The Big Sleep by Raymond Chandler (audio)

I know Chandler as the mystery author who inspired, among others, Michael Connelly. Connelly is one of my favorite genre authors and cites Chandler as an influence on his work. In fact, Shelf Awareness quotes him (as their Book Brahmin on April 22, 2011), in answer to a question of the book that changed his life: “The Long Goodbye by Raymond Chandler. I was a casual reader of genre fiction. This book made me want to write it.” Thank goodness for that!

I read The Long Goodbye first (and before the above quotation!), and found it to be delightful. I recognized Connelly in his writing style and Harry Bosch in the style of his lead detective. (Of course obviously the influence went the other way around.) So when I saw The Big Sleep on audio – unabridged, necessarily – I snapped it up. I believe the latter was actually his most-renowned work.

You can’t help but like a guy who doesn’t write that “time passed slowly”, but rather writes

Another army of sluggish minutes dragged by.

That’s pretty great. And this:

‘It’s goddamn funny in this police racket how an old woman can look out of a window and see a guy running and pick him out of a lineup six months later, but we can show hotel help a clear photo and they just can’t be sure.’

‘That’s one of the qualifications for good hotel help,’ I said.

You see my point, right? There are some awfully clever, funny, classic moments in this story; Chandler is a fine writer with a distinct style.

The actual story qualifies, too, as clever, funny, and classic. It’s easy to see that this man is one of the fathers of the genre I love. I’m a bit ashamed to note that I’ve read mostly recent authors, and neglected their heritage.

In this novel, Philip Marlowe, PI, is asked to look into a little matter of blackmail for General Sternwood, who has two young, beautiful, highly deviant and troublesome daughters. Marlowe is a man of relatively few, but quite witty words. He fends off both sisters at various point or another while looking into the missing husband of one, unasked. He’s a classic PI; he drinks alone in the morning; I’m pretty sure he wears one of those pulp detective hats – a fedora? At any rate, he releases the Sternwoods from the blackmail and pulls all the pieces together at the end to explain the missing husband too. It’s a tidy little ending, crowned by some grumbled musings on The Human Situation and The Big Sleep.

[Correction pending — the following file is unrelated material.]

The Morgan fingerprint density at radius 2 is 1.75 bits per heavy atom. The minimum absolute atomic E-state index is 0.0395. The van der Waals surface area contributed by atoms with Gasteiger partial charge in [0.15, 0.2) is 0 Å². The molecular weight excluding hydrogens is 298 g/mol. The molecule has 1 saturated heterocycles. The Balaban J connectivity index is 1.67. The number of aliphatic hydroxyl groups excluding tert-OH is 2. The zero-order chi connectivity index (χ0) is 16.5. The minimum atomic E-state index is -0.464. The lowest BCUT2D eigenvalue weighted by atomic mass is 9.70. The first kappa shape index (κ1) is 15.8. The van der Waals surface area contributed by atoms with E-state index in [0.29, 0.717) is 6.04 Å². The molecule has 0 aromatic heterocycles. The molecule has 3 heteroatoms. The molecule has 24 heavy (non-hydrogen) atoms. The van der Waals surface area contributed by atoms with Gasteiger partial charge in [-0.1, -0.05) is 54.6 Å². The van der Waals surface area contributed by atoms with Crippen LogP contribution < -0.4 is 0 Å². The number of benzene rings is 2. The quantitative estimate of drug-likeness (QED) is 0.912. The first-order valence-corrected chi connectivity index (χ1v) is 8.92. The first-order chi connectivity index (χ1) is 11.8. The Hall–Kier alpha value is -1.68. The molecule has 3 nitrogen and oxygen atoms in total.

I liked this book very much and recommend it to readers of detective fiction who want to go back to the genre’s roots.

Do you read in the present or in the past? Do you miss the past, if you read in the present? I know I love my current genre authors (Lee Child, Michael Connelly, James Lee Burke, Elizabeth George) but it’s important and definitely enjoyable also to appreciate the pioneers. I’ve enjoyed Agatha Christie, Raymond Chandler, and one little gem from A.A. Milne; I’ve got a P.G. Wodehouse waiting in the wings. What are YOU up to?

7 Responses

  1. and now you are ready to enhance your appreciation of the author & the genre – and the chemistry between Bogart & Bacall – by watching the 1946 film of this book; another classic

  2. Hm, I think Husband might even go for that!

  3. […] A book with a size in the title: The Big Sleep by Raymond Chandler […]

  4. […] brush up on the roots a bit. I’ve read some older, classic-style mysteries lately including Raymond Chandler and A.A. Milne; I’ve always enjoyed Agatha Christie. I felt like Wodehouse was a bit of a […]

  5. Solid review. I wasn’t as taken with the novel as you were that mostly stems from my slight indifference to the genre. Here’s my review if you’re interested:

  6. […] 1973 film is based on the 1953 book by Raymond Chandler, which I read so long ago (and apparently pre-blog) that I don’t entirely trust my recollections. I’m pretty sure there are significant […]

  7. This prompted me to peruse about half of The Drowning Pool – 133 pages or so – to see how many similes I could count. (I’m using the Vintage Crime Black Lizard edition from May 1996). I counted thirty four and no doubt missed a few. I haven’t done the legwork, but I think some of the later books might have a slightly higher ratio. That’s a lot, but in any case I would argue that many of Macdonald’s similes are so strong that they infinitely enrich the work. Not only that – they are so strong that they put many “serious” writers of fiction to shame.

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